Apr 15, 2019

Does It Pay to Farm Every Acre you Own?
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By: Sara Schafer

In most areas, average operator returns exceed rental returns for farmland. But, with recent declines in crop prices and farmer profitability, the scales are tipping in some areas. That’s according to recent analysis from Farmer Mac economists in their quarterly newsletter, The Feed.

“One of the things we took a look at in this most recent edition of ‘The Feed’ was that difference between return for operators and returns for landlords if you rent out your ground,” says Jackson Takach, Farmer Mac economist. “Are you going to actually make more money than if you planted a crop to it?”

To find this answer, the economists studied income and rental trends. Look at the pattern of inflation-adjusted net operating income (NOI) per acre over time. You see the predictable jumps and dips over time.

The interesting trends are on a regional basis:

  • Corn Belt: Average profitability swelled in 2012 due to drought, high grain prices and crop insurance payments. But since 2012, average NOI has fallen by more than $100 per acre. The inflation-adjusted NOI in Illinois peaked in 2012 at more than $440 per acre (6.6% of average land values in the state) but hit just $223 in 2017 (3% of average land values).
  • Western: NOI for Western agriculture has increased significantly since 2007 due to an increase in consumer preference for fruits, vegetables, and particularly nuts. In California, inflation-adjusted NOI peaked in 2013 at $723 per acre (9.9% of average land values) and had only fallen to $622 per acre in 2017 (7.1% of average land values).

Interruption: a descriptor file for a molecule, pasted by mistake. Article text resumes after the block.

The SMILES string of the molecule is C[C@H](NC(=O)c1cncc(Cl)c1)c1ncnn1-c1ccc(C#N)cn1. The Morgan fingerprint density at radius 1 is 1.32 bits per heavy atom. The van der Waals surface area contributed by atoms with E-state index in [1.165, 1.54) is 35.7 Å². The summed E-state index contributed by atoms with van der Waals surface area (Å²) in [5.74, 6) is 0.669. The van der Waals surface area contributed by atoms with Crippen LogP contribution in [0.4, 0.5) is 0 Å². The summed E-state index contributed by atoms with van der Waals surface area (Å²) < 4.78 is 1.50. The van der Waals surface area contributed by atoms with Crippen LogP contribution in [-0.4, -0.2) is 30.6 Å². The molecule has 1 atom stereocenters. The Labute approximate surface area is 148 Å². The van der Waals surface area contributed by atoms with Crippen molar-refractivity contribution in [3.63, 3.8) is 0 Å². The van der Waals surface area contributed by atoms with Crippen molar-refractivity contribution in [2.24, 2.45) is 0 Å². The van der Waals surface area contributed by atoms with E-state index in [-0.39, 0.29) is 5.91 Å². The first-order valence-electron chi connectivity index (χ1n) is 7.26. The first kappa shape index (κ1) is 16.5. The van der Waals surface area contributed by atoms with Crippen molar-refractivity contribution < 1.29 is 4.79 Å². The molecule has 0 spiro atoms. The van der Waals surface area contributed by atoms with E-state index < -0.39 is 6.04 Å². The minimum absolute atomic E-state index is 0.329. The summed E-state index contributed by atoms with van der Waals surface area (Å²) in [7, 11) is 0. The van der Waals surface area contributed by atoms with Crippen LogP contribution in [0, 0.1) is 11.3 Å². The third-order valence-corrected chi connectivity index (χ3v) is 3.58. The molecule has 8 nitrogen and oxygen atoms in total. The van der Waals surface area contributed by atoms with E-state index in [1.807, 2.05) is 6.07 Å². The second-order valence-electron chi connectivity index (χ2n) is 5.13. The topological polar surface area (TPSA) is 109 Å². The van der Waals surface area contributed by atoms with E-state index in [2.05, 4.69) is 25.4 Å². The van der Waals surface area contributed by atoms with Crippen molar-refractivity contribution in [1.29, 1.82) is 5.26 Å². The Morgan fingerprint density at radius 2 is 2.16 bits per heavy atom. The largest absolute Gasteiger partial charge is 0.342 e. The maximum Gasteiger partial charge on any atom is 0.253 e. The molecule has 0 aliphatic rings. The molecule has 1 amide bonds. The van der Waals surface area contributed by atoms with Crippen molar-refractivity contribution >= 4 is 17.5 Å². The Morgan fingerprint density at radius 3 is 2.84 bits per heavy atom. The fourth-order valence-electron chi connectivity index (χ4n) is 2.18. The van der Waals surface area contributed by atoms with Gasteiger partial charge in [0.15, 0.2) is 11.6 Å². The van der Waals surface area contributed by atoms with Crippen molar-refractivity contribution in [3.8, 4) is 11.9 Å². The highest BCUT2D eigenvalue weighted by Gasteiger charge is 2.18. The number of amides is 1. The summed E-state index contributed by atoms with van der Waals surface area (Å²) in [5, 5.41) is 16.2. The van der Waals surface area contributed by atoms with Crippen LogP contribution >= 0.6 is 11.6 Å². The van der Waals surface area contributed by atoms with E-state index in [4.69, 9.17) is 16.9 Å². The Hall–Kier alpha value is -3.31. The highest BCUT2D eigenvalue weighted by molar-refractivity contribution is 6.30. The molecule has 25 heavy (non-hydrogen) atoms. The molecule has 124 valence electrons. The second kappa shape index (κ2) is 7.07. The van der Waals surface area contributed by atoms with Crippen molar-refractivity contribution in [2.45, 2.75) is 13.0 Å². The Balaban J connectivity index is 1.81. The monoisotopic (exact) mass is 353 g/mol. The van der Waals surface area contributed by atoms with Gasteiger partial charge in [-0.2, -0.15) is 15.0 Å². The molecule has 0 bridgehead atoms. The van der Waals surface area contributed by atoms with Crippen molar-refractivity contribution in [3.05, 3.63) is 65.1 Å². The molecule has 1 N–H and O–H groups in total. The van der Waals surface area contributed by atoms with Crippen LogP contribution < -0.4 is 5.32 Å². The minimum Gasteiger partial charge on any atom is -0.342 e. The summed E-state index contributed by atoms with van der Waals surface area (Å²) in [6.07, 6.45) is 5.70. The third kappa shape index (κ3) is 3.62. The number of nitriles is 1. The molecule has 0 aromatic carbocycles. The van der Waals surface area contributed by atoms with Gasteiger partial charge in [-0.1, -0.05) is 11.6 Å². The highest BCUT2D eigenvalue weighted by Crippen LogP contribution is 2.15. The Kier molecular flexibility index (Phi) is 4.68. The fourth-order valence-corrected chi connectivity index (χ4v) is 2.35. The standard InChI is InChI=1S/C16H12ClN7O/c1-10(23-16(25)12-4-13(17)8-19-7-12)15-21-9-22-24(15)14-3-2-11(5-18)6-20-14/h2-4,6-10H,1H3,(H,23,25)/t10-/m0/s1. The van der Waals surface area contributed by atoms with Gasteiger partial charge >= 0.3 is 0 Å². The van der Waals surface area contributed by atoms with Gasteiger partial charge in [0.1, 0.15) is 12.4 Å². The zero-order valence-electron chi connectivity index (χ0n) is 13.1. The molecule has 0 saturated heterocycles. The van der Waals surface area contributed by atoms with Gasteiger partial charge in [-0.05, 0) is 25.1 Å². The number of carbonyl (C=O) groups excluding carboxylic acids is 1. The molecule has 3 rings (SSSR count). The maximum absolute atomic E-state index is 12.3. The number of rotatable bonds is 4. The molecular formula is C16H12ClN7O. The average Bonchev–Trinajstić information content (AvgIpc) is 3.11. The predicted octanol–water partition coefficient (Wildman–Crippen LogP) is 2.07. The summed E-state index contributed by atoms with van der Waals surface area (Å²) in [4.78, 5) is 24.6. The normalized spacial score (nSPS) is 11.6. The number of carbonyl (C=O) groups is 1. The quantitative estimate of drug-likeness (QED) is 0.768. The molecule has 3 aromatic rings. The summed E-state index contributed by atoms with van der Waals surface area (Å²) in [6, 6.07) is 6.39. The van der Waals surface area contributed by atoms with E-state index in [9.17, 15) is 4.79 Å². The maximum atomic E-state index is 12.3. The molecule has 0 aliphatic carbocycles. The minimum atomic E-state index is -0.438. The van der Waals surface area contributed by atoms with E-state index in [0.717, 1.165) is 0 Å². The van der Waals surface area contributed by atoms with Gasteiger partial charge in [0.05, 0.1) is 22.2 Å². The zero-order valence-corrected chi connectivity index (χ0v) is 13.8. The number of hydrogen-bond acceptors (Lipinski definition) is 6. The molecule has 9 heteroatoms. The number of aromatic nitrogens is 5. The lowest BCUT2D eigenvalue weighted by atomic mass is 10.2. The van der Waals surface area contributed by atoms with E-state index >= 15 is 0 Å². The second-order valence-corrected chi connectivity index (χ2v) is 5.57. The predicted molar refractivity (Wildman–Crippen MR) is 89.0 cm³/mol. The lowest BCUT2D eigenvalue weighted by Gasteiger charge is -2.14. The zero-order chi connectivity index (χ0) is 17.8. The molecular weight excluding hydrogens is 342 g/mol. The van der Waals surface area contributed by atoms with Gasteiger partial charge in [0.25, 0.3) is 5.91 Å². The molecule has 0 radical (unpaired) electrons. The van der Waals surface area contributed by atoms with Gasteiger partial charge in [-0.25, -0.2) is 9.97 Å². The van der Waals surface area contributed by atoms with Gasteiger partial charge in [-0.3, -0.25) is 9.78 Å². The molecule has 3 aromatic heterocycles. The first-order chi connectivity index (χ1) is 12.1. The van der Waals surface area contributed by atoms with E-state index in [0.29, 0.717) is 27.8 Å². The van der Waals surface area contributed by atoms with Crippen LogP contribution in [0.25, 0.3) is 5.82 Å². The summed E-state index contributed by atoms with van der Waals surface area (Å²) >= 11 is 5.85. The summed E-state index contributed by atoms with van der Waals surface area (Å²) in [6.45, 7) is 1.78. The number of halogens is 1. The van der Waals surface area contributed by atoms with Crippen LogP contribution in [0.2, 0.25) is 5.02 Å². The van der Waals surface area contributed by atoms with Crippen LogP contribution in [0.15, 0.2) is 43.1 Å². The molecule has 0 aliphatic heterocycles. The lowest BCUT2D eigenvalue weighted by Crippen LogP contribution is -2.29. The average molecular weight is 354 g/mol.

• Plains: Overall, NOI has been lower than in other areas, primarily due to lower yields and greater land use for pasture.
  • Eastern: Farmland has experienced stable NOI returns for operators, keeping pace with inflation.

Now, take a look at this map, which plots each state’s average real operating profit against its average after-tax cash rental return from 1994 to 2017. The size of each bubble is related to the total value of agricultural real estate in the state.

Most states fall near the middle, where operating returns are near or slightly higher than rental returns. Southeastern states like Florida, Georgia and North Carolina tend to have lower rental rates, while Mountain and Plains states like Idaho, Colorado and Arizona tend to have higher rental rates. States with a higher percentage of their cash receipts tied to permanent crops like these tend to have higher returns (ex: California).

“Lately in the Midwest, the rental returns have started to exceed those of the operating returns,” Takach says. “But that margin has really shrunk.”

For example, the real operator returns in Corn Belt states averaged more than 2.5% higher-than average real after-tax rental returns from 2008 to 2013. Since 2013, cash rents in the Corn Belt increased, and the gap between operating rates and rental returns narrowed and even inverted for some states in 2016 and 2017.

This profit squeeze means farmers should have proactive conversations with their landlords, Takach recommends. “Maybe that rental rate has to come down a little bit in order to make it all work for the operator and the landlord.”

Average rental returns offer lower volatility compared to operating returns, according to the report. But that also limits upside potential from year to year as increases in NOI are absorbed into rental rates over several future periods.

To subscribe to The Feed, produced by Farmer Mac, visit www.farmermac.com/thefeed.

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